API Security Best Practices

What are some of the most common API security best practices?

  • Use tokens. Establish trusted identities and then control access to services and resources by using tokens assigned to those identities.
  • Use encryption and signatures. Encrypt your data using a method like TLS (Transport Layer Security). Require signatures to ensure that the right users are decrypting and modifying your data, and no one else.
  • Identify vulnerabilities and perform regular security testing. Keep up with your operating system, network, drivers, and API components. Know how everything works together and identify weak spots that could be used to break into your APIs. Use sniffers to detect security issues and track data leaks.
  • Use quotas and throttling. Place quotas on how often your API can be called and track its use over history. More calls on an API may indicate that it is being abused. It could also be a programming mistake such as calling the API in an endless loop. Make rules for throttling to protect your APIs from spikes and Denial-of-Service attacks.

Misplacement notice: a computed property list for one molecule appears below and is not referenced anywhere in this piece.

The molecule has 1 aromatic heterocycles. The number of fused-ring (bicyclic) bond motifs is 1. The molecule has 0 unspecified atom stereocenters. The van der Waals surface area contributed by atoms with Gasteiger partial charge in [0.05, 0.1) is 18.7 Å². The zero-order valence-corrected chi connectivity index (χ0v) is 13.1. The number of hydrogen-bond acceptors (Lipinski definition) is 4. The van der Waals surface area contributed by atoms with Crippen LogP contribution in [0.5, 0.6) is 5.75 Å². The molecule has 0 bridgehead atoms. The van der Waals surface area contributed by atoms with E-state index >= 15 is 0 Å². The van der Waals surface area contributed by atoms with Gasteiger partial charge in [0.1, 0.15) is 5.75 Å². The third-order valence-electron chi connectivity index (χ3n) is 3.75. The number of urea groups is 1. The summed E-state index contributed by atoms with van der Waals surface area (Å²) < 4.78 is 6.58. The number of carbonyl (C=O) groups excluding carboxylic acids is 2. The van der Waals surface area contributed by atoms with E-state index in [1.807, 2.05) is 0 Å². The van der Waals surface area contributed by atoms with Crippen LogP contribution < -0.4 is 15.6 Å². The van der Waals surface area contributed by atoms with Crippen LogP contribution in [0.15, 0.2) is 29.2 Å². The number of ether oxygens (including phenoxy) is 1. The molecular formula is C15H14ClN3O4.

• Use an API gateway. API gateways act as the major point of enforcement for API traffic. A good gateway will allow you to authenticate traffic as well as control and analyze how your APIs are used.

API management and security

API security often comes down to good API management. Many API management platforms support three types of security schemes. These are:

  • An API key that is a single token string (i.e. a small hardware device that provides unique authentication information).
  • Basic Authentication (APP ID / APP Key) that is a two-token string solution (i.e. username and password).
  • OpenID Connect (OIDC) that is a simple identity layer on top of the popular OAuth framework (i.e. it verifies the user by obtaining basic profile information and using an authentication server).